NASHVILLE — Police say a woman who punched her abdomen to end a pregnancy is now at the center of a homicide investigation.
The woman, 21, gave birth at a Nashville hospital in March, 24 weeks into her pregnancy. The baby boy, who was never given a name, lived for less than two hours, dying from blunt force trauma to the head.
On Friday, the department announced that detectives believe the mother hit herself in the abdominal area and allowed a young relative to sit on her stomach in an effort to end the child's life.
No charges have been filed against the woman, pending a review by the district attorney's office into Metro police's investigation.
In May, Tennessee Gov. Bill Haslam signed into law a bill that bans abortions after 20 weeks if a doctor determines the fetus is viable.
Under the law, physicians in Tennessee can face a felony charge for performing an abortion after 20 weeks without proving that an abortion of a viable fetus was necessary to save a woman's life or prevent substantial harm to the mother.
Tennessee is among 20 other states that explicitly ban abortions beyond viability.
In January, 32-year-old Anna Yocca of Murfreesboro pleaded guilty to a lesser charge after spending more than a year in jail on attempted murder charges in a similar case.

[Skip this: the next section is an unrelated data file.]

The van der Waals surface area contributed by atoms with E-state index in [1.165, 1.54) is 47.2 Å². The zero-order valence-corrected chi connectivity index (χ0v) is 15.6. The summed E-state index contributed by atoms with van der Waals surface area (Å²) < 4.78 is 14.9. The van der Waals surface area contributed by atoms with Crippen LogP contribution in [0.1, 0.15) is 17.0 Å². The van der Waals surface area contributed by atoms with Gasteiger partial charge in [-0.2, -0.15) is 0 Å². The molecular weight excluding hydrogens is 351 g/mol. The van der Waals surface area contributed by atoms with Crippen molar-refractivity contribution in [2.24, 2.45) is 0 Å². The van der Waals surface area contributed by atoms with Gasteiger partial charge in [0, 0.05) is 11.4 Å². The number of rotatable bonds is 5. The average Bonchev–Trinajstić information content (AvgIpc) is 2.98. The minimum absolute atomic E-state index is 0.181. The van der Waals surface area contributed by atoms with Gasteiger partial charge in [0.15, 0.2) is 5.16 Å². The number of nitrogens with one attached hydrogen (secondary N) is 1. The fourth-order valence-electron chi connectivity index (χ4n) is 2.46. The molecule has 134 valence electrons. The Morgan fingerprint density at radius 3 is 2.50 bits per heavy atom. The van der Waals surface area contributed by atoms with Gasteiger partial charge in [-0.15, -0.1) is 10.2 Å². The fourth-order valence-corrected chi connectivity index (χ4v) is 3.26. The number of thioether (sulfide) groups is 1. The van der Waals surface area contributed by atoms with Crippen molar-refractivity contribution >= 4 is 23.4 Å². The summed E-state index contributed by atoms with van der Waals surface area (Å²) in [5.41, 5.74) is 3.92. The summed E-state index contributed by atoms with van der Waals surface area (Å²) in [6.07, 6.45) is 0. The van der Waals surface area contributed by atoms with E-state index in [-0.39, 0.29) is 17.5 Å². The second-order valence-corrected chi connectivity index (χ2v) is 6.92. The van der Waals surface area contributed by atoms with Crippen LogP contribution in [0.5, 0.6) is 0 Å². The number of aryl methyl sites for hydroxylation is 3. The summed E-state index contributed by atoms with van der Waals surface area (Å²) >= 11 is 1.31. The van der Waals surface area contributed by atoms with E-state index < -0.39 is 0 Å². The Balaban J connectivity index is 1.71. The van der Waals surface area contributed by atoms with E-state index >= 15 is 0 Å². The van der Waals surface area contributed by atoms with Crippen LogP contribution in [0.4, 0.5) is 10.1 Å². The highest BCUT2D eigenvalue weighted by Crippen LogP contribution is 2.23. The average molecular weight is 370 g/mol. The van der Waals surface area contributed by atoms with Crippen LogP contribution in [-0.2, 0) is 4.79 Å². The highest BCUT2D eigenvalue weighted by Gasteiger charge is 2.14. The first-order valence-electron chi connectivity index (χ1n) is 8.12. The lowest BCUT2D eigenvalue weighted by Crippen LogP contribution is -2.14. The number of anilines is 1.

Police say that at 24 weeks pregnant, Yocca in 2015 attempted to perform an abortion on herself using a coat hanger. Her boyfriend took her to a hospital due to the amount of blood and her concern for her safety.
Two weeks later, she gave birth to the 1.5-pound baby in Nashville. Murfreesboro Police Detective Tommy Roberts said doctors advised him the boy's "quality of life will be forever harmed."
The child was placed into the custody of the Department of Children's Services.
In Yocca's case, charges were twice reduced before she eventually entered a plea agreement for attempted procurement of a miscarriage. She was sentenced to a year in jail, which she had already served while awaiting trial.
Earlier in 2015, Haslam signed into law legislation requiring women seeking abortions to receive in-person counseling from a doctor and wait at least 48 hours before having the procedure performed.
All nine Tennessee abortion clinics, along with the American Civil Liberties Union, have joined a federal lawsuit to challenge the 48-hour waiting period, among other state abortion rules.
Contributing: Anita Wadhwani of The Tennessean; The Daily News Journal